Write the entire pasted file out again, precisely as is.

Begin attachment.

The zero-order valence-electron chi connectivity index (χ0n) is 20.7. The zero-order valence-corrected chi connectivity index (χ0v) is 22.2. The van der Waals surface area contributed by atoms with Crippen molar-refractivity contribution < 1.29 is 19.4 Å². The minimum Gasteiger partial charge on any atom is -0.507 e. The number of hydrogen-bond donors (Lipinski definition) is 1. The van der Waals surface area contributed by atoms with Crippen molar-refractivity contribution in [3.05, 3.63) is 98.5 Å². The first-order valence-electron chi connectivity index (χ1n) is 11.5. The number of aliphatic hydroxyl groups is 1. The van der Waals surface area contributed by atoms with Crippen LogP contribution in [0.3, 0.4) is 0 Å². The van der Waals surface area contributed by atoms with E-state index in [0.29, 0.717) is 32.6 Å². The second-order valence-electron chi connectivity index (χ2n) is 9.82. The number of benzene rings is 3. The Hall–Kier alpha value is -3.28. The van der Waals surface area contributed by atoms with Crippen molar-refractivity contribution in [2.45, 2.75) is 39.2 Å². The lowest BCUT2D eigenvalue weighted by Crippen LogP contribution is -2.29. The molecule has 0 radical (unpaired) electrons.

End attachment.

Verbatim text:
The zero-order valence-electron chi connectivity index (χ0n) is 20.7. The zero-order valence-corrected chi connectivity index (χ0v) is 22.2. The van der Waals surface area contributed by atoms with Crippen molar-refractivity contribution < 1.29 is 19.4 Å². The minimum Gasteiger partial charge on any atom is -0.507 e. The number of hydrogen-bond donors (Lipinski definition) is 1. The van der Waals surface area contributed by atoms with Crippen molar-refractivity contribution in [3.05, 3.63) is 98.5 Å². The first-order valence-electron chi connectivity index (χ1n) is 11.5. The number of aliphatic hydroxyl groups is 1. The van der Waals surface area contributed by atoms with Crippen LogP contribution in [0.3, 0.4) is 0 Å². The van der Waals surface area contributed by atoms with E-state index in [0.29, 0.717) is 32.6 Å². The second-order valence-electron chi connectivity index (χ2n) is 9.82. The number of benzene rings is 3. The Hall–Kier alpha value is -3.28. The van der Waals surface area contributed by atoms with Crippen molar-refractivity contribution in [2.45, 2.75) is 39.2 Å². The lowest BCUT2D eigenvalue weighted by Crippen LogP contribution is -2.29. The molecule has 0 radical (unpaired) electrons.